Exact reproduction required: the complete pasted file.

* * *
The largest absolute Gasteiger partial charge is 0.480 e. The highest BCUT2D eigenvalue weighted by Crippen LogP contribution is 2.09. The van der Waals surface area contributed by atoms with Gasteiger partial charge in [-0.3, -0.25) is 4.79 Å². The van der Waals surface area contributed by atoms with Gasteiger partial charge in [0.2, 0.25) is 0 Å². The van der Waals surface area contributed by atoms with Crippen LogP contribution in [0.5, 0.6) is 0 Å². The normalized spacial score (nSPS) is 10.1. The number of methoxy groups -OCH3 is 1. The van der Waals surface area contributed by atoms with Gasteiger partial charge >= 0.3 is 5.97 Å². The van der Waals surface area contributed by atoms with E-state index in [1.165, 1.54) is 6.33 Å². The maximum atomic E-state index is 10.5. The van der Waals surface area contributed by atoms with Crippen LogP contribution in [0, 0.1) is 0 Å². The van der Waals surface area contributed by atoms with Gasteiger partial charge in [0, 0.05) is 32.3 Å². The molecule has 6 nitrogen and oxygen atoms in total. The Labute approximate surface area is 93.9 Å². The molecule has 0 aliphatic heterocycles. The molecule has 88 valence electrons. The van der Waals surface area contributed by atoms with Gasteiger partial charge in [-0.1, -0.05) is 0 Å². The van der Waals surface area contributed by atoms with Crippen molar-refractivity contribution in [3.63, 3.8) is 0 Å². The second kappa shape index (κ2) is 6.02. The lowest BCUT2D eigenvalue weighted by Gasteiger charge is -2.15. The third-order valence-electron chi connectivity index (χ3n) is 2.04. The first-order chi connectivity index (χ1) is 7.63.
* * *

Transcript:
The largest absolute Gasteiger partial charge is 0.480 e. The highest BCUT2D eigenvalue weighted by Crippen LogP contribution is 2.09. The van der Waals surface area contributed by atoms with Gasteiger partial charge in [-0.3, -0.25) is 4.79 Å². The van der Waals surface area contributed by atoms with Gasteiger partial charge in [0.2, 0.25) is 0 Å². The van der Waals surface area contributed by atoms with Crippen LogP contribution in [0.5, 0.6) is 0 Å². The normalized spacial score (nSPS) is 10.1. The number of methoxy groups -OCH3 is 1. The van der Waals surface area contributed by atoms with Gasteiger partial charge >= 0.3 is 5.97 Å². The van der Waals surface area contributed by atoms with E-state index in [1.165, 1.54) is 6.33 Å². The maximum atomic E-state index is 10.5. The van der Waals surface area contributed by atoms with Crippen LogP contribution in [0, 0.1) is 0 Å². The van der Waals surface area contributed by atoms with Gasteiger partial charge in [0, 0.05) is 32.3 Å². The molecule has 6 nitrogen and oxygen atoms in total. The Labute approximate surface area is 93.9 Å². The molecule has 0 aliphatic heterocycles. The molecule has 88 valence electrons. The van der Waals surface area contributed by atoms with Gasteiger partial charge in [-0.1, -0.05) is 0 Å². The van der Waals surface area contributed by atoms with Crippen molar-refractivity contribution in [3.63, 3.8) is 0 Å². The second kappa shape index (κ2) is 6.02. The lowest BCUT2D eigenvalue weighted by Gasteiger charge is -2.15. The third-order valence-electron chi connectivity index (χ3n) is 2.04. The first-order chi connectivity index (χ1) is 7.63.